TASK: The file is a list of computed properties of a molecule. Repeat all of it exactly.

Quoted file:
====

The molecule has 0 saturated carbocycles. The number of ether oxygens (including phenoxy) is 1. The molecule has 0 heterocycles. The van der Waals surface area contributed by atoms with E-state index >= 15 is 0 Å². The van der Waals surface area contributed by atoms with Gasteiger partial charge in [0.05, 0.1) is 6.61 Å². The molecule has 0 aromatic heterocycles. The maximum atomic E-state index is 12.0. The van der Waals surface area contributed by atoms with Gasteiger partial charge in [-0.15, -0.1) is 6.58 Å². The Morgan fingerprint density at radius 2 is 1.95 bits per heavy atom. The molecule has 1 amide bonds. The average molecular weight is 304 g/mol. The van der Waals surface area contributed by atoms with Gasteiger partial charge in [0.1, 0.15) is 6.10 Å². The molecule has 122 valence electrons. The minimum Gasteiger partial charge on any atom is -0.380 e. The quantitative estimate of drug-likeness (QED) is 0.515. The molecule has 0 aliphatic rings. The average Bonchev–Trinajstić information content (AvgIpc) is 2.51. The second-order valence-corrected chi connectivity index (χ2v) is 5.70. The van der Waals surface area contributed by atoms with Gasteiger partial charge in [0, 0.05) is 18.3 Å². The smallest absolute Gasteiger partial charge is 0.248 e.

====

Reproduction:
The molecule has 0 saturated carbocycles. The number of ether oxygens (including phenoxy) is 1. The molecule has 0 heterocycles. The van der Waals surface area contributed by atoms with E-state index >= 15 is 0 Å². The van der Waals surface area contributed by atoms with Gasteiger partial charge in [0.05, 0.1) is 6.61 Å². The molecule has 0 aromatic heterocycles. The maximum atomic E-state index is 12.0. The van der Waals surface area contributed by atoms with Gasteiger partial charge in [-0.15, -0.1) is 6.58 Å². The Morgan fingerprint density at radius 2 is 1.95 bits per heavy atom. The molecule has 1 amide bonds. The average molecular weight is 304 g/mol. The van der Waals surface area contributed by atoms with Gasteiger partial charge in [0.1, 0.15) is 6.10 Å². The molecule has 122 valence electrons. The minimum Gasteiger partial charge on any atom is -0.380 e. The quantitative estimate of drug-likeness (QED) is 0.515. The molecule has 0 aliphatic rings. The average Bonchev–Trinajstić information content (AvgIpc) is 2.51. The second-order valence-corrected chi connectivity index (χ2v) is 5.70. The van der Waals surface area contributed by atoms with Gasteiger partial charge in [0, 0.05) is 18.3 Å². The smallest absolute Gasteiger partial charge is 0.248 e.